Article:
Bagehot: Generation Xhausted | The Economist

LONDON, ENGLAND - OCTOBER 20:  British Prime M...

LONDON, ENGLAND – OCTOBER 20: British Prime Minister David Cameron leaves Downing Street for Parliament on October 20, 2010 in London, England. The Chancellor of the Exchequer George Osborne is set to announce the coalition government’s spending review in Parliament. The review is designed to tackle the country’s deficit and will outline swinging cuts throughout the whole of the public sector with many public sector jobs set to be axed and budgets significantly reduced. (Image credit: Getty Images via @daylife)

This article from Bagehot in the Economist would be funny if it were not so sad. I recommend it for a read. Check it out!

Bagehot: Generation Xhausted | The Economist.

Being older than the author, retired and having seen a fair bit of the World, of course, I see matters slightly differently. In my generation too, I saw enormous pressure to make progress up the ladder, then to realize that at of a certain age, the ladder is withdrawn. Sadly, for the current generation of professionals and aspiring professionals there are three differences to my generation:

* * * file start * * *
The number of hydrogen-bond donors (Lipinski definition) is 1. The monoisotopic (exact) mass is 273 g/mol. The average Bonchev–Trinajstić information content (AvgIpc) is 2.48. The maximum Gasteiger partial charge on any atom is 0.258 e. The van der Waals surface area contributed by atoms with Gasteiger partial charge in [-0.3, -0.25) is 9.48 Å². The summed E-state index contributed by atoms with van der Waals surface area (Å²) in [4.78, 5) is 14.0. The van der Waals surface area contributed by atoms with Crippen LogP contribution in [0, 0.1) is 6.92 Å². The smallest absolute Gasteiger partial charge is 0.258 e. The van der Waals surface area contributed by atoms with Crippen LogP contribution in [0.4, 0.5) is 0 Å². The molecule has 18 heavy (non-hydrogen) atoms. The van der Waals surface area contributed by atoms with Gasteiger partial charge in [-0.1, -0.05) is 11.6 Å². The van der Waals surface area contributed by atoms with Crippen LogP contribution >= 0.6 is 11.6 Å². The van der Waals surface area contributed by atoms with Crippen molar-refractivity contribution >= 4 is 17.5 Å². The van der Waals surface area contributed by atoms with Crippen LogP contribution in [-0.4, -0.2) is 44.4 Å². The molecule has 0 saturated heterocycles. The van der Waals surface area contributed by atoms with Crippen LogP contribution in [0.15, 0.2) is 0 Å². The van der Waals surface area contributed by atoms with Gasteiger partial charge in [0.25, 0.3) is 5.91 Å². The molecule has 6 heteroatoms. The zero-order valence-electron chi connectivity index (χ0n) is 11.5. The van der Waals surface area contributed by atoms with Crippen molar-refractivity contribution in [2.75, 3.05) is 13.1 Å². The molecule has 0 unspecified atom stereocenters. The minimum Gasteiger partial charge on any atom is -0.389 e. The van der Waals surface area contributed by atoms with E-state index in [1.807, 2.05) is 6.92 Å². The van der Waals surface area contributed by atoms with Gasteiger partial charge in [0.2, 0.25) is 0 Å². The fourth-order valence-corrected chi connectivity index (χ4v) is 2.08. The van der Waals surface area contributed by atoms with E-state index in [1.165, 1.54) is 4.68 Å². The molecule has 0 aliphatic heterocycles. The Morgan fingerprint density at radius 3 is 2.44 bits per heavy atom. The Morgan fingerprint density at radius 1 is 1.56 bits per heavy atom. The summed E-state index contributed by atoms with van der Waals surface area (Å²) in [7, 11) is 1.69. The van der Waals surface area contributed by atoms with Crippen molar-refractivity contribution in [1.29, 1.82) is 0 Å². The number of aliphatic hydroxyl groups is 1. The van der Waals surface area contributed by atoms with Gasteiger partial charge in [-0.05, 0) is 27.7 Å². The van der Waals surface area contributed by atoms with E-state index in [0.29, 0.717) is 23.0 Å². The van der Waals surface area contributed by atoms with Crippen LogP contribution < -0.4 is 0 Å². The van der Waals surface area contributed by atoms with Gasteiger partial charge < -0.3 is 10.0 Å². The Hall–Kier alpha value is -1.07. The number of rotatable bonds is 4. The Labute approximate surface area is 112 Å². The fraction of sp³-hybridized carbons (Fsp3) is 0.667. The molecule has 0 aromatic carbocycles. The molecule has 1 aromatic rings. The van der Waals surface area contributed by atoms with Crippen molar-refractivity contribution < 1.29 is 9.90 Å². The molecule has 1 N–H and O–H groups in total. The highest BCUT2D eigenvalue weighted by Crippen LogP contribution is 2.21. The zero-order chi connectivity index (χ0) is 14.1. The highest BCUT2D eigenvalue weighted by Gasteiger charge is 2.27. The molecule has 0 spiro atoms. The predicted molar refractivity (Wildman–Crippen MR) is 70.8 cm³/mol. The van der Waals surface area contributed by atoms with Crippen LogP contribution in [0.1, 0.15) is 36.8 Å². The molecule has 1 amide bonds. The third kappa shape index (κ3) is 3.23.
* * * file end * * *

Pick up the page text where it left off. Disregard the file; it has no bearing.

• The ladder is being offered later in life and to fewer more carefully selected individuals;
  • The ladder is being withdrawn at a much younger age too, and
  • Alternative career paths, like independent consulting and executive interim management are disappearing, as they become commoditized by David Cameron‘s Public Sector procurement policy.

For me, society seems less egalitarian than in my generation. Success seems much more dependent upon class, school, privilege, family wealth and connections. In my day, hard work could get you a long way…

What do you think?

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5 responses

  1. Having revisited this blog in the light of current circumstances the situation has in fact become worse.
    We now see the UK,s productivity at 20th in the world and 16% below the average for the G7.
    The gap between those at the top and those at the bottom is bigger than ever with Times 1000 CEO,s on close to £8 million gbp a year irrespective of whether they perform or not and average pay running at £27,000 gbp a year or £32,000 gbp for London.